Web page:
I think the hard part is mostly that we have been slowly losing control as he grows up and has other influences and gets more capable and independent. The start of public school education marks a significant jump in this lack of control. He will be away from our home for somewhere around 7 hours a day where he will be interacting with other kids and taught by other adults. I realize this is inevitable and healthy. And I also realize that it is inherently irrational that I would be counting the hours he is away from home when I work away from the home for more hours than he will be gone.

But I read a blog post recently where this woman described this same feeling, this “empty-lapped” feeling where you start to notice that these kids have started to be busy with other things than holding onto your leg vice-style while you stand at the sink doing the dishes or driving matchbox cars over the stretchmarks on your belly while you lay on the couch trying to read Entertainment Weekly or pepper you with “8942-hundred” questions while you try to follow the google map instructions to a friend’s house. And it feels a little lonely, knowing that they will gradually have more and more things that have nothing to do with us.

That same blog post, she mentions how she has always felt about getting in bed at the end of the day with her husband, how it feels a little like touching down in a plane, home at the end of a trip. That feeling of relief that we all made it and we are back. I couldn’t agree more. And the kids have become a part of that. The routine at the end of the day, the finding of jammies and reading of books—it’s all a part of returning again, of touching down.

I know I have a lot of years still where the kids will be part of that touch down at the end of the day. And a lot of years of them running out to my car in the morning, demanding that I give them a kiss out the car window as I leave for work, of holding my hand a little too tightly on the escalator, of hiding behind my legs when there are new people to meet.

But it has started. The Growing up. Or I guess the better thing to say is: it continues, the growing up. And I can’t say I’m entirely thrilled to watch these landmarks pass. He’ll do great in kindergarten and I’m proud of him. But I ache a little for his chubby little baby legs, his mispronunciations, his dependence.

When we compete for attention from the same person

5:30 is anticipated in this house like nothing else. There are other important times in the day that have more weight with the boys like lunch and nap time. When we need to leave for school, or to go back and pick Primo up is another closely watched time but 5:30 is when Beautiful comes home. That is the time that it is no longer me against the kids. I have an advocate, a team mate, a colleague, and they do too. When mommy comes home they get a brand new audience for the tricks and stories that I have long grown tired of and the boys get a shot of adrenaline.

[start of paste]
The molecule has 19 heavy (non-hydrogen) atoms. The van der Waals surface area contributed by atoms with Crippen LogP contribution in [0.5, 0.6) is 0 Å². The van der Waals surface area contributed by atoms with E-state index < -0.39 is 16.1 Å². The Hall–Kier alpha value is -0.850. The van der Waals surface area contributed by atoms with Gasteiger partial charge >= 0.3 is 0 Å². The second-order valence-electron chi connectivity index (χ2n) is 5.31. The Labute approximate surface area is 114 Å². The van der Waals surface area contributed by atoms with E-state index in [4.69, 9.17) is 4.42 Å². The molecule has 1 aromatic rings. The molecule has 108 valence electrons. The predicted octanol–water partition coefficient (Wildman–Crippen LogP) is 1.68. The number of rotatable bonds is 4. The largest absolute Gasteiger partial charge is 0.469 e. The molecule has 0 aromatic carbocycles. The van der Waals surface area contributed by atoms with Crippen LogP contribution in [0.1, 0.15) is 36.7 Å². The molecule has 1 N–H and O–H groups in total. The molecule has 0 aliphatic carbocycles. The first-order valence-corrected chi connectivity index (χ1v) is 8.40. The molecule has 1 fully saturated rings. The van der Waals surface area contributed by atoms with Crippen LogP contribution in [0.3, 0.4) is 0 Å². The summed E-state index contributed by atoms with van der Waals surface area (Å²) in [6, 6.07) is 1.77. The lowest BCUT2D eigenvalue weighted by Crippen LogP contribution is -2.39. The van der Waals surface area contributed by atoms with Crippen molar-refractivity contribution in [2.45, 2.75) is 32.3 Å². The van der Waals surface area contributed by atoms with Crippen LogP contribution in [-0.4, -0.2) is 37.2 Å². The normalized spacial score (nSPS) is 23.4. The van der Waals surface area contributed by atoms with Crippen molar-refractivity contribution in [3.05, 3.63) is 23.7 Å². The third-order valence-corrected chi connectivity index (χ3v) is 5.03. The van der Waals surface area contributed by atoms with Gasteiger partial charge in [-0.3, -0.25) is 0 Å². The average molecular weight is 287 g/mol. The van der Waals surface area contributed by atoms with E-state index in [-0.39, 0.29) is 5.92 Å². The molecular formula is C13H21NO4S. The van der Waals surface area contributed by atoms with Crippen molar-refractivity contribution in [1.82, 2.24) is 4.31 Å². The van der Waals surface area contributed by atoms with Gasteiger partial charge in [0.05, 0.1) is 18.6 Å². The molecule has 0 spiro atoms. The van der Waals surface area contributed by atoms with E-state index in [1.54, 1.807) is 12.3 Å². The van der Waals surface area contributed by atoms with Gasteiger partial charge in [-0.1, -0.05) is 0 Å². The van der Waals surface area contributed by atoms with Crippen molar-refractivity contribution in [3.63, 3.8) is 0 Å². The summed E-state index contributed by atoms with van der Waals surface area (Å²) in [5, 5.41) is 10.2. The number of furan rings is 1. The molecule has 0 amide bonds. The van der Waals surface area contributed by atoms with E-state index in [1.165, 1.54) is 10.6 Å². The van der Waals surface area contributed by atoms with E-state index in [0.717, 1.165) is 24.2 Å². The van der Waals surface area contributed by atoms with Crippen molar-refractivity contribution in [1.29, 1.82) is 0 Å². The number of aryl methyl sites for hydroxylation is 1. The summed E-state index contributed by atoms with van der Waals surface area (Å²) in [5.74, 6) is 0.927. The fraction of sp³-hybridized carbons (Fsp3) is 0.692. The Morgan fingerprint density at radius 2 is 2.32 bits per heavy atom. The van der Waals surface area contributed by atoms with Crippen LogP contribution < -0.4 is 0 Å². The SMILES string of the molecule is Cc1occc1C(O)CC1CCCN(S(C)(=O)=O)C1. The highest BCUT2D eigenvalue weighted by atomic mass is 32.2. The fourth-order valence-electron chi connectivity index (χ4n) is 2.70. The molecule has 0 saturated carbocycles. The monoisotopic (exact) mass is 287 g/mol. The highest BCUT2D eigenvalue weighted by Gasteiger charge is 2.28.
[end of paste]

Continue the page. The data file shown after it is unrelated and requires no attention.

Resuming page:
There are days, like yesterday, when Beautiful coming through that door means more to me than others. Days when it has been exhausting or hard and I need my partner, my wife. The irony is those are the days the boys are particularly glad to have their mommy home. Yesterday the boys were both feeling sick and their whining and fighting were at all time highs. I was worn out from trying to be patient, and feeling powerless to make them feel better. Those two feeling mixing together into a powerful parental cocktail of failure and shame. They are sick and I resent them for it. There is no bigger picture in that moment when you telescope into that damning truth.

Coming home into that atmosphere Beautiful comes to the rescue for the boys. She loves on them and takes care of them and makes them feel better in a way that, sometimes, only mom can do. They swell from her love like sad party ballons given new life with a shot of helium and while I am happy for the break I can’t help feeling jealous. It is that jealousy that makes me feel even worse. I mean what kind of person gets jealous of their kids for the time they get with their spouse? Most of us do I would guess. We may not admit it very often or even recognize the feelings when they arise but I bet this is common. It is common here anyway and yesterday it was on full display.

I soon came to terms with my own feelings and realized that, at this moment, the boys needed their mom more than I needed my wife. Soon they would go to bed and I would have her to myself and seeing them revived helped squash those selfish feelings. Mostly parenting is a process of squashing the selfishness that is inherent in all of us and embracing our nobler nature. Some days we are more successful than others but in raising and teaching kids we learn just as much through the process.

This was originally posted at DadRevolution where I write, along with other dads, about fatherhood, kids, and what ever else we can think of.